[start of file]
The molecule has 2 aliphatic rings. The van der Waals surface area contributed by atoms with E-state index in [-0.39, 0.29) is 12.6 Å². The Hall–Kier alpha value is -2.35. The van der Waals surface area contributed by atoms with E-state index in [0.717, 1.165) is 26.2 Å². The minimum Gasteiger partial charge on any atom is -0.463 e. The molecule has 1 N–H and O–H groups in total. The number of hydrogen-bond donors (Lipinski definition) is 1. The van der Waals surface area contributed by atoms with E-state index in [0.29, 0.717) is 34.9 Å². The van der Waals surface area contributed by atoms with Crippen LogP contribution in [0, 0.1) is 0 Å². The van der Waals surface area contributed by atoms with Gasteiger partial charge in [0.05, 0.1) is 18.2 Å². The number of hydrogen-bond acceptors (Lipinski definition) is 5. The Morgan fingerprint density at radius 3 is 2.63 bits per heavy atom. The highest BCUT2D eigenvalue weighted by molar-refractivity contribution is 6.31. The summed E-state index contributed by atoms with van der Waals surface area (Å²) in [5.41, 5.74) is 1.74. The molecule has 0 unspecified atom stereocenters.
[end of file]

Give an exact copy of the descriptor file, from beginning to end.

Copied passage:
The molecule has 2 aliphatic rings. The van der Waals surface area contributed by atoms with E-state index in [-0.39, 0.29) is 12.6 Å². The Hall–Kier alpha value is -2.35. The van der Waals surface area contributed by atoms with E-state index in [0.717, 1.165) is 26.2 Å². The minimum Gasteiger partial charge on any atom is -0.463 e. The molecule has 1 N–H and O–H groups in total. The number of hydrogen-bond donors (Lipinski definition) is 1. The van der Waals surface area contributed by atoms with E-state index in [0.29, 0.717) is 34.9 Å². The van der Waals surface area contributed by atoms with Crippen LogP contribution in [0, 0.1) is 0 Å². The van der Waals surface area contributed by atoms with Gasteiger partial charge in [0.05, 0.1) is 18.2 Å². The number of hydrogen-bond acceptors (Lipinski definition) is 5. The Morgan fingerprint density at radius 3 is 2.63 bits per heavy atom. The highest BCUT2D eigenvalue weighted by molar-refractivity contribution is 6.31. The summed E-state index contributed by atoms with van der Waals surface area (Å²) in [5.41, 5.74) is 1.74. The molecule has 0 unspecified atom stereocenters.